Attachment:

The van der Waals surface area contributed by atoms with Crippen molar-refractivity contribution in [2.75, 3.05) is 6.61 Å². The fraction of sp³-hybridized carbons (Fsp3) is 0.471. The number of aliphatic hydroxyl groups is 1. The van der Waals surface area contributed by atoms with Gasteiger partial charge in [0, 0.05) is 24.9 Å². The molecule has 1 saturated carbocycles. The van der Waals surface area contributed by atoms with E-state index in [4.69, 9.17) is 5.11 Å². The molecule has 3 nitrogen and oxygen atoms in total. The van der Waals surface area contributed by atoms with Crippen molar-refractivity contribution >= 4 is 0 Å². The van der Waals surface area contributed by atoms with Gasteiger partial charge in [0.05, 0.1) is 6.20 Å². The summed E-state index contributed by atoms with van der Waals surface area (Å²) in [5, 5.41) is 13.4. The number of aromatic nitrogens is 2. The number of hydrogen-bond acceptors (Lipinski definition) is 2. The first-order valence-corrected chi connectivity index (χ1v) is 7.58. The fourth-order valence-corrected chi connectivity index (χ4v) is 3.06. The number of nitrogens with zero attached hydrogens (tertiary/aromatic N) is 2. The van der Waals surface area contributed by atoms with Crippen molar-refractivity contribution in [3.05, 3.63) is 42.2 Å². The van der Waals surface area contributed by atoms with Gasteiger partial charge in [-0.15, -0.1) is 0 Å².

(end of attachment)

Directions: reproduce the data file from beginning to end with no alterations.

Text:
The van der Waals surface area contributed by atoms with Crippen molar-refractivity contribution in [2.75, 3.05) is 6.61 Å². The fraction of sp³-hybridized carbons (Fsp3) is 0.471. The number of aliphatic hydroxyl groups is 1. The van der Waals surface area contributed by atoms with Gasteiger partial charge in [0, 0.05) is 24.9 Å². The molecule has 1 saturated carbocycles. The van der Waals surface area contributed by atoms with E-state index in [4.69, 9.17) is 5.11 Å². The molecule has 3 nitrogen and oxygen atoms in total. The van der Waals surface area contributed by atoms with Crippen molar-refractivity contribution >= 4 is 0 Å². The van der Waals surface area contributed by atoms with Gasteiger partial charge in [0.05, 0.1) is 6.20 Å². The summed E-state index contributed by atoms with van der Waals surface area (Å²) in [5, 5.41) is 13.4. The number of aromatic nitrogens is 2. The number of hydrogen-bond acceptors (Lipinski definition) is 2. The first-order valence-corrected chi connectivity index (χ1v) is 7.58. The fourth-order valence-corrected chi connectivity index (χ4v) is 3.06. The number of nitrogens with zero attached hydrogens (tertiary/aromatic N) is 2. The van der Waals surface area contributed by atoms with Crippen molar-refractivity contribution in [3.05, 3.63) is 42.2 Å². The van der Waals surface area contributed by atoms with Gasteiger partial charge in [-0.15, -0.1) is 0 Å².